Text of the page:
Supreme Court ruled vaccine makers immune from design defects

On February 22, 2011, the US Supreme Court ruled in the case of Bruesewitz v. Wyeth. The 6-2 decision upheld blanket immunity for vaccine manufacturers from tort action based on design defects. The immunity encompasses tort actions filed in both state and federal courts which may arise from the side effects of vaccines under the National Vaccine Injury Compensation Program. In ruling, the Court upheld an earlier decision from the US Court of Appeals for the Third Circuit, which also held [PDF] that immunity should be upheld for vaccine manufacturers in relation to both avoidable and unavoidable side effects. The Court's decision has been a point of contention in the debate regarding possible connections between certain vaccines and childhood autism.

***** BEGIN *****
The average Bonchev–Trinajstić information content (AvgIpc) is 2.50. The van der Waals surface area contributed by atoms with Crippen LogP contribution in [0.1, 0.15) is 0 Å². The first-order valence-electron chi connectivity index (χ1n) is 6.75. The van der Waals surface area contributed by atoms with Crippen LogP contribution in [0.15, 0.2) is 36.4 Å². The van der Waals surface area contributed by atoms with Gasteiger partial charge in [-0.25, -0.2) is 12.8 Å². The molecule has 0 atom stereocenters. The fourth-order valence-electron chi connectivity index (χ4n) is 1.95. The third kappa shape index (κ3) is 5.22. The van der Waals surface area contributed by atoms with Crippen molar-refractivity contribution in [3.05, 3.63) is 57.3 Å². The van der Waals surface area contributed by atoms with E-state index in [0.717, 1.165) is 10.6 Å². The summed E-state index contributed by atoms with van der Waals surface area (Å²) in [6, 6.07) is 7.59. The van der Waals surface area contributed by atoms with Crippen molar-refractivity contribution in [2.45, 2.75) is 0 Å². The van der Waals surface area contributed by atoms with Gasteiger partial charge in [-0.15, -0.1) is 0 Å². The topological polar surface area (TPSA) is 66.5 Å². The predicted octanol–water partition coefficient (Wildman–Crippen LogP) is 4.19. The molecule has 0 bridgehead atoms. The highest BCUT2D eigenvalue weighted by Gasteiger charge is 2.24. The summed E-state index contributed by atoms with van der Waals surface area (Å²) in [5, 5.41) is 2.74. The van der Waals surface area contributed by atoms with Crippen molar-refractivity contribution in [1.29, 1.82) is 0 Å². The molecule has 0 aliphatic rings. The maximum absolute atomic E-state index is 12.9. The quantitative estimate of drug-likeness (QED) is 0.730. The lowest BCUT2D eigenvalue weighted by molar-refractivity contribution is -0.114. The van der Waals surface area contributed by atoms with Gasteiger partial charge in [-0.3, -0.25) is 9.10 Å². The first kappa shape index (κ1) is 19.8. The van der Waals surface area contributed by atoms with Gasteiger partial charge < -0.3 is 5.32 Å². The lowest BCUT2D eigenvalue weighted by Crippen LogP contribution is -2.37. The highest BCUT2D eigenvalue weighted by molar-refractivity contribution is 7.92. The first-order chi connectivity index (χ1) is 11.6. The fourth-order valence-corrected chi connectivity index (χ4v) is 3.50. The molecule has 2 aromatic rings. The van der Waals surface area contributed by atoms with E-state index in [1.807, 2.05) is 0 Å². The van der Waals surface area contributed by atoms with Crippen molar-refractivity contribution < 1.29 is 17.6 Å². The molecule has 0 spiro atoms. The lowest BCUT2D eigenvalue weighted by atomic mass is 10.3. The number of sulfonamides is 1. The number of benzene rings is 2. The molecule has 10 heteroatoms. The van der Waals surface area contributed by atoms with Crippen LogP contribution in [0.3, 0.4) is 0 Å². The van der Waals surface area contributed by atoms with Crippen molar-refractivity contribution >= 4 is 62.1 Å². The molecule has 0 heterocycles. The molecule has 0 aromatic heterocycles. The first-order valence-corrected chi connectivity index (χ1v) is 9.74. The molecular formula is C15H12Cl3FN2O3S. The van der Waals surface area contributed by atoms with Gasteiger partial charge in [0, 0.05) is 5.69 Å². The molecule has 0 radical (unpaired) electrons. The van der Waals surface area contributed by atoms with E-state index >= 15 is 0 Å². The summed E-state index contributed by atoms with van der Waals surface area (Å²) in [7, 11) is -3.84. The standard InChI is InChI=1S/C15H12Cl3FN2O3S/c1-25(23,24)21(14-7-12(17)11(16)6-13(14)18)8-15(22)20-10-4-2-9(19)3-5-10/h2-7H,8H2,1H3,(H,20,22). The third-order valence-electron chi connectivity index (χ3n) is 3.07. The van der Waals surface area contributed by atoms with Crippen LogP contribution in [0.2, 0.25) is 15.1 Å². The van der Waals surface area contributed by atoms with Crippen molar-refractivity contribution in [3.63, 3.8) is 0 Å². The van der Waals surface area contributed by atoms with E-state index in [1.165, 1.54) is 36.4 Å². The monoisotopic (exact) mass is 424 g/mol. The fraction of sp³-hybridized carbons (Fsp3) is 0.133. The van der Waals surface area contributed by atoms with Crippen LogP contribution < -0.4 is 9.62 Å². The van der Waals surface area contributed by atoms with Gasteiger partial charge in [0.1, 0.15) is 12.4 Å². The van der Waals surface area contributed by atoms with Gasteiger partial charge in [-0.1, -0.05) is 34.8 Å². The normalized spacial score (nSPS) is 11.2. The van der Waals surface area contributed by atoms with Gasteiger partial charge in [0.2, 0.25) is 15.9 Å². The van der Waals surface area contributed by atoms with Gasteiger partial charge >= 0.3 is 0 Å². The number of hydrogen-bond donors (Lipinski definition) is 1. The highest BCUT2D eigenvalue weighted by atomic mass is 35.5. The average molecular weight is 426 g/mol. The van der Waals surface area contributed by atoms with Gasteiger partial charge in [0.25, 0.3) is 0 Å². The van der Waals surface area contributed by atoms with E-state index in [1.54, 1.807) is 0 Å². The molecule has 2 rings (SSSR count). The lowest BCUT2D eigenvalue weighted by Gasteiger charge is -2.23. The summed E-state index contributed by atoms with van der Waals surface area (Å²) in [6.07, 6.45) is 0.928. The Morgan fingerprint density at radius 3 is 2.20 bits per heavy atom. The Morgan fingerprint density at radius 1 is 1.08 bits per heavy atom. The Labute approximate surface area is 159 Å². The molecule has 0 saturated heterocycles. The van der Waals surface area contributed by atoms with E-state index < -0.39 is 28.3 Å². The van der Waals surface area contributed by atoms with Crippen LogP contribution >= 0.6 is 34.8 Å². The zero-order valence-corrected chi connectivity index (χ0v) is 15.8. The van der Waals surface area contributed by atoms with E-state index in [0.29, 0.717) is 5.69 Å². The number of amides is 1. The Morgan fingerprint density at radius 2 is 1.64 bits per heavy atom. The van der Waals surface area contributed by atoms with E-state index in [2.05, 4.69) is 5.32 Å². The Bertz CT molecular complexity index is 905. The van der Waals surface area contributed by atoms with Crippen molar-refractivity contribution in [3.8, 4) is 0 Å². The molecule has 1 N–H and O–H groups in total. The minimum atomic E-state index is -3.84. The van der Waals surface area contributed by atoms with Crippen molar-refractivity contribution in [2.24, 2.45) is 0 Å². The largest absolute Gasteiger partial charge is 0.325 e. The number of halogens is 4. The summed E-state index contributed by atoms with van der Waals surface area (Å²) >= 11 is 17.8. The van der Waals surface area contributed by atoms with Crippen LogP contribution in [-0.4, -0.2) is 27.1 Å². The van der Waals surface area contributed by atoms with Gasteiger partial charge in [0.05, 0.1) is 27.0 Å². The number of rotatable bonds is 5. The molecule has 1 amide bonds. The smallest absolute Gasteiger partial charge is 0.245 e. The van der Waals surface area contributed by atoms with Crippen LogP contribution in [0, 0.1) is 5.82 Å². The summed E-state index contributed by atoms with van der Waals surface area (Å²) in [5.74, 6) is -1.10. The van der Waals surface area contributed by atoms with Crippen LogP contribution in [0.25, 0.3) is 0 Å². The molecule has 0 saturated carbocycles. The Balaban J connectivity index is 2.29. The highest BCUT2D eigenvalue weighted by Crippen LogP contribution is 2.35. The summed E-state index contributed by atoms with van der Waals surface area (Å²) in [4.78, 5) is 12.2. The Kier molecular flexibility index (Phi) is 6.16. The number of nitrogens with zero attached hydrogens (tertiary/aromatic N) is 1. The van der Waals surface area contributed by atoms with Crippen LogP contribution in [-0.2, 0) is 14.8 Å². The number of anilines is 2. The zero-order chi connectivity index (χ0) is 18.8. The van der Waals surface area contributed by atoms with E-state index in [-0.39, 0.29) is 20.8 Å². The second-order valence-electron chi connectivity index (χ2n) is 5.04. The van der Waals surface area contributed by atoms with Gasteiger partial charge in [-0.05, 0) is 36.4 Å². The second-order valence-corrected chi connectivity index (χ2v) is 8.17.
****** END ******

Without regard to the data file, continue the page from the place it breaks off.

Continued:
Learn more about the laws governing vaccines and immunity from the JURIST news archive.


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This Day at Law is JURIST's platform for legal history, highlighting interseting and important developments that shaped the law and the world.

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